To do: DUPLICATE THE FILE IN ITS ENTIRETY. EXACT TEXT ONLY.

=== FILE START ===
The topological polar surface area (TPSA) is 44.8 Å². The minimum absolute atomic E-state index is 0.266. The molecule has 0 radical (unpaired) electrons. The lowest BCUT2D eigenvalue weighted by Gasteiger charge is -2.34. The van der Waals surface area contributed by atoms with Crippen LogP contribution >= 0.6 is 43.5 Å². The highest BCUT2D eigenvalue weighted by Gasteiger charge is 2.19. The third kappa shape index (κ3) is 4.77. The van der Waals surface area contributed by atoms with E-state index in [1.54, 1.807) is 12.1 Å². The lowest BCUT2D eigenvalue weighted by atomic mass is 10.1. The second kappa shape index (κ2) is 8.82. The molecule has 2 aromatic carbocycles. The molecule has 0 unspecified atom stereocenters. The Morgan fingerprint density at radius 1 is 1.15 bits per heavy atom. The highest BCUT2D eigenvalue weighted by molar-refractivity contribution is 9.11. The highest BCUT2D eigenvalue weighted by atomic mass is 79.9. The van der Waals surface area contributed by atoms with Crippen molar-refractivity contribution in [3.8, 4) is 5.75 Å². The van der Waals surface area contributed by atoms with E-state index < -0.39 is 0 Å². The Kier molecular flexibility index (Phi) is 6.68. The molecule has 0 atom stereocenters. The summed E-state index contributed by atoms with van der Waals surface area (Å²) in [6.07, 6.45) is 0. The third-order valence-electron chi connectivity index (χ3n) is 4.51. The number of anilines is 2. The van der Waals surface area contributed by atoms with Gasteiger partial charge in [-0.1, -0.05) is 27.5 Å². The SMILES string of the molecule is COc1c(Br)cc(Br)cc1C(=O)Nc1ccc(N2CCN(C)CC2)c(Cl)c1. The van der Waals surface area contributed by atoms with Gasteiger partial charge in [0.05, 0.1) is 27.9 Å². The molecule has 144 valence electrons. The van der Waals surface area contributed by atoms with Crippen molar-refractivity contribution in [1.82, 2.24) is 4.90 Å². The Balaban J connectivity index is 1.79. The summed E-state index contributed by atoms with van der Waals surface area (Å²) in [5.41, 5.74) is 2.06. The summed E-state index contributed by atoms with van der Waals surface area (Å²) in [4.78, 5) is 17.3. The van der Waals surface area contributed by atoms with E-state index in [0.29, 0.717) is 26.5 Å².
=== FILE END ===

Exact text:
The topological polar surface area (TPSA) is 44.8 Å². The minimum absolute atomic E-state index is 0.266. The molecule has 0 radical (unpaired) electrons. The lowest BCUT2D eigenvalue weighted by Gasteiger charge is -2.34. The van der Waals surface area contributed by atoms with Crippen LogP contribution >= 0.6 is 43.5 Å². The highest BCUT2D eigenvalue weighted by Gasteiger charge is 2.19. The third kappa shape index (κ3) is 4.77. The van der Waals surface area contributed by atoms with E-state index in [1.54, 1.807) is 12.1 Å². The lowest BCUT2D eigenvalue weighted by atomic mass is 10.1. The second kappa shape index (κ2) is 8.82. The molecule has 2 aromatic carbocycles. The molecule has 0 unspecified atom stereocenters. The Morgan fingerprint density at radius 1 is 1.15 bits per heavy atom. The highest BCUT2D eigenvalue weighted by molar-refractivity contribution is 9.11. The highest BCUT2D eigenvalue weighted by atomic mass is 79.9. The van der Waals surface area contributed by atoms with Crippen molar-refractivity contribution in [3.8, 4) is 5.75 Å². The van der Waals surface area contributed by atoms with E-state index < -0.39 is 0 Å². The Kier molecular flexibility index (Phi) is 6.68. The molecule has 0 atom stereocenters. The summed E-state index contributed by atoms with van der Waals surface area (Å²) in [6.07, 6.45) is 0. The third-order valence-electron chi connectivity index (χ3n) is 4.51. The number of anilines is 2. The van der Waals surface area contributed by atoms with Gasteiger partial charge in [-0.1, -0.05) is 27.5 Å². The SMILES string of the molecule is COc1c(Br)cc(Br)cc1C(=O)Nc1ccc(N2CCN(C)CC2)c(Cl)c1. The van der Waals surface area contributed by atoms with Gasteiger partial charge in [0.05, 0.1) is 27.9 Å². The molecule has 144 valence electrons. The van der Waals surface area contributed by atoms with Crippen molar-refractivity contribution in [1.82, 2.24) is 4.90 Å². The Balaban J connectivity index is 1.79. The summed E-state index contributed by atoms with van der Waals surface area (Å²) in [5.41, 5.74) is 2.06. The summed E-state index contributed by atoms with van der Waals surface area (Å²) in [4.78, 5) is 17.3. The van der Waals surface area contributed by atoms with E-state index in [0.29, 0.717) is 26.5 Å².